Father Thomas Berg
Father Thomas Berg
Father Thomas Berg, a priest of the Archdiocese of New York who serves as a professor of moral theology and vice-rector at St. Joseph’s Seminary in Yonkers, New York, is the author of Hurting in the Church: A Way Forward for Wounded Catholics,published in 2016 by Our Sunday Visitor Publishing.

In the book, Father Berg writes: “…It is possible, in Christ and with the grace flowing from his Heart, to discover all of our hurts as a wellspring of graced living, and as a source of holiness and wholeness.”

And the priest also notes, “Protecting children must truly be at the heart of our mission as well as protecting, nurturing, ministering and providing assistance to victims… We can become that Church if we open up wide to the power flowing from the wounded heart of Christ, who tenderly loves and accompanies everyone who hurts in his Church.”

In an interview with the Catholic Standard,Father Berg reflected on how Catholics – including abuse survivors, the overall Catholic community and faithful priests carrying out their ministries – can find healing in the wake of the abuse crisis in the Catholic Church.

Asked about his personal reaction to the abuse crisis in the Church, he said like most Catholics, he has felt very strong emotions, including “rage, disgust and utter determination on how this (the Archbishop McCarrick situation) happened.” He said his friendship with survivors of sexual abuse fuels his “rage, anger and resolution (that) we absolutely must fix this.” He feels “heartbroken” with “compassion for victims who suffered through this.”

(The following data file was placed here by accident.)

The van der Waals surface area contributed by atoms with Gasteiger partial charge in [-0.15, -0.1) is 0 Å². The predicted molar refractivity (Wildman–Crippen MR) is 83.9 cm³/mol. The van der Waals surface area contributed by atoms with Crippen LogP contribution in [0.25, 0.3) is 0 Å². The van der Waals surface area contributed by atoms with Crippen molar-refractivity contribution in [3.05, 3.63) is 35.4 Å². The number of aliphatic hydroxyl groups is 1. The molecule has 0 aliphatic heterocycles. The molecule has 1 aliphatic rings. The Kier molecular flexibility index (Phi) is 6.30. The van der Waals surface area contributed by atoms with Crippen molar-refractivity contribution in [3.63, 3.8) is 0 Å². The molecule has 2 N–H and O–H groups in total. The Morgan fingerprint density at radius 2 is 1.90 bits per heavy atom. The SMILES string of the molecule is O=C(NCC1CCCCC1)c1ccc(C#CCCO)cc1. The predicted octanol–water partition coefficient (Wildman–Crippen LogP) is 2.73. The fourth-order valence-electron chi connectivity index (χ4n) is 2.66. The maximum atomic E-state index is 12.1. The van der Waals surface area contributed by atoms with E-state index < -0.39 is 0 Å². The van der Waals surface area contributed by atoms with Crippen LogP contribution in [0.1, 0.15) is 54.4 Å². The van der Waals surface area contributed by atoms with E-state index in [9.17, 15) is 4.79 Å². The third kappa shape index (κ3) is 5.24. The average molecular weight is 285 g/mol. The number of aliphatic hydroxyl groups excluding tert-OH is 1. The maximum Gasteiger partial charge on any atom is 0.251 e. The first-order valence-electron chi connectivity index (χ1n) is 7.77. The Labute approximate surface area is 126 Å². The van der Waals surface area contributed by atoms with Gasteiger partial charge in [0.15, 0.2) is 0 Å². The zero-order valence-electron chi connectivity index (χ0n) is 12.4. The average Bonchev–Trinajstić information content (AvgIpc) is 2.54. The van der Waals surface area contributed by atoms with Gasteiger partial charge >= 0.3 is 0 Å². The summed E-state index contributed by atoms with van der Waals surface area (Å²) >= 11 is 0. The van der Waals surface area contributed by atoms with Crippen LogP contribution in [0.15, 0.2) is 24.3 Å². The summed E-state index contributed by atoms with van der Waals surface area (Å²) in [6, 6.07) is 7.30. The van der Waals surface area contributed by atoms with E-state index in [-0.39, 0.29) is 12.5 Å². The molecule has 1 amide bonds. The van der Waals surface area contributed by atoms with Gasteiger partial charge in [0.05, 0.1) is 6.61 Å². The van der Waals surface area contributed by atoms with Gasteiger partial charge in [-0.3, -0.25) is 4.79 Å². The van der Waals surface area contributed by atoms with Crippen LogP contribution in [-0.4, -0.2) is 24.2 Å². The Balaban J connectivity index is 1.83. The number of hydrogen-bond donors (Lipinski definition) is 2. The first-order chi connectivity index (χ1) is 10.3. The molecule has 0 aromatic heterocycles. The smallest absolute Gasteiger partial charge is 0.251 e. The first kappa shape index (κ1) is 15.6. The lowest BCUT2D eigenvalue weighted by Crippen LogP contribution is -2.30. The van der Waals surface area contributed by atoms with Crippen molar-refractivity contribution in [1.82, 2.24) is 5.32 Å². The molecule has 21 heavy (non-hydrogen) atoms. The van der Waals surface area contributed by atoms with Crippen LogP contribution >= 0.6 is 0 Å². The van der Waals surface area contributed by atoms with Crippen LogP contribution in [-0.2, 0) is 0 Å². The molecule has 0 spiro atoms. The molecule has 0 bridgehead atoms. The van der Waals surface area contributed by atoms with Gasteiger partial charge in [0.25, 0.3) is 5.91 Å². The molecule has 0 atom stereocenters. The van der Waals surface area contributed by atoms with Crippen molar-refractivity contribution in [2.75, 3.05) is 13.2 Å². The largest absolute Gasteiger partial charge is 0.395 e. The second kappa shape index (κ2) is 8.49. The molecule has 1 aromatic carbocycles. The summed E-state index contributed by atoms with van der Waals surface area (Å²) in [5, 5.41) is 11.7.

Asked how abuse survivors can find healing, he said Catholics should avoid the mentality of regarding survivors as “the other”: “A lot of that depends on all of us. The thing all of us need to do for survivors – bishops, priests, religious, lay Catholics – the first thing we need to do is remember survivors are not ‘them.’ Because of the awfulness of a priest abusing a child, psychologically we keep that at arms’ length. Historically when victims came forward, bishops and dioceses treated them as a litigant or enemy. We forget they are us, they are part of us. They were altar boys who worked in the sacristy… Victims are us, not them. Understand these are brothers and sisters who have been deeply hurt.”

He said that bishops “meeting with and listening to survivors and their stories brings survivors halfway down the road to healing. Listening to their story is incredibly important in the healing process.”

Father Berg said it is also important to pray for survivors regularly. “One thing parishes can do, I think every parish in the country could start sponsoring a support group for victims of abuse or exploitation… Every parish in the country could be offering that support – a safe place where a group can meet. Know that in the parish community, there are survivors of sexual abuse. Reach out to them. They need to know parishes are safe places (for them).”

“The danger for bishops,” he said, “is still the mentality, ‘Haven’t we done enough now?’ This is the new normal. A regular part of any bishop’s ministry should be ongoing presence, ongoing listening, ongoing reaching out (to abuse survivors). Bishops play such an enormously important role in the healing of victims… Victims are still very much looking to bishops to fix this. The first way for bishops to fix this is by being present to survivors in their diocese. That is paramount.”